In the 1960s and 70s, thanks to the intuition and determination of the founder, a new idea of packaging automation takes shape.



For the company the beginnings were not simple. In 1964 Paolo Cassoli had many ideas, but very few resources. Between uncertainties and risks, a path of vision and entrepreneurial ability was launched.

Paolo Cassoli began designing on a drawing table placed at the foot of his bed and assembled the first packaging machine in a garage. It was a compact and fully automatic machine: it was the RA/CI, a multi-roll machine capable of packaging 2/4 rolls of toilet paper, in 2×1 and 2×2 format, with kraft paper for the packaging and glue for the closure.

The first order arrived very quickly and today an example of that same machine is kept at the Museum of Industrial Heritage in Bologna. For the second contract, Paolo Cassoli accepted a new challenge. He had to adapt the RA/CI for two rolls packages, one on top of the other or best described as end on end, in 1×2 format, with one label on each end of the package.

To be able to make this happen, Paolo Cassoli moved to larger premises where he directly followed the production phases: design, planning, assembly and testing. This machine rightly gets excellent reviews and at the same time, the tissue market was starting to grow very rapidly.


The demand for packaged toilet paper was growing, and with it the demand for transparent packaging. The first attempts are made with parchment paper, a fragile and thin material, which can tear and break during the folding phase.

Important changes/modifications were therefore deemed necessary to the RA/CI which shortly after was further transformed: it had to suit the needs of polyethylene, which was a new packaging material, resistant, protective, economical and perfectly transparent.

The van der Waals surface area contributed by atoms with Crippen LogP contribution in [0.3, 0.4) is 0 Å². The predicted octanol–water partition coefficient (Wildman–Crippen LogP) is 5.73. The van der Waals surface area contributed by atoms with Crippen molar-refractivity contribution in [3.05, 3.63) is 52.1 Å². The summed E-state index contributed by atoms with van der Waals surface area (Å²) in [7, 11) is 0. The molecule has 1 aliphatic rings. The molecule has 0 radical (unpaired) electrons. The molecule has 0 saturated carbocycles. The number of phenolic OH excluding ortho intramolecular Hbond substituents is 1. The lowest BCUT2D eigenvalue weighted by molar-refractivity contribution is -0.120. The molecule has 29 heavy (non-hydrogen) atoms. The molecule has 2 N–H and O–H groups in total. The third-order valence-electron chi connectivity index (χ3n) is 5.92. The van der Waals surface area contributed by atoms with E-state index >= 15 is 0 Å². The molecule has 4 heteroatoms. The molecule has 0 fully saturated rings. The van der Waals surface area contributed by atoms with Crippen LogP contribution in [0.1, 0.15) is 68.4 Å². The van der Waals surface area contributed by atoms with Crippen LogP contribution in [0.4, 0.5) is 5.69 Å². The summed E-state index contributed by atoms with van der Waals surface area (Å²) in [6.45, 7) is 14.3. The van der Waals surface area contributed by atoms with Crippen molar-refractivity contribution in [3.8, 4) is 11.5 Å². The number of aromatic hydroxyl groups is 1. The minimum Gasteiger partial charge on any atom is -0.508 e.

In 1968 arrives the RA/2CIP, an automatic multi-roll packaging machine (2, 4 or 6 rolls) that respects the standard of 40 packs per minute. For the RA/2CIP and the company it is an extraordinary success.

Great satisfactions also come from another machine, the first automatic packaging machine for single-stack napkins, the RA/1S, producing 20 packs per minute. A few years later the RA/2SPV will arrive, suitable for the packaging of 2-ply cellulose napkins folded in 4.


Evolutions and innovations on all fronts follow one another over the years. In 1970, the first semi-automatic horizontal bagging machine arrives, the IN/3S, to which is added the FA/3, the first banding machine for logs, the paper winding phase that precedes the cutting into rolls.

In 1974, in an attempt to offer new space-saving solutions to facilitate the new transport on pallets, Cassoli creates the first semi-automatic vertical bagging machine, the IN73SV. In the same year, the RA/2CIV, an automatic multi-roll machine that can guarantee the packaging of 60 packs per minute, is also launched.

With the RA/3CIPS, Cassoli in 1976 launched the first multi-roll in double layer as a world preview. Today the double-layer multi-roll is the most widespread type of machine for the packaging of 1 and 2-layer toilet paper rolls.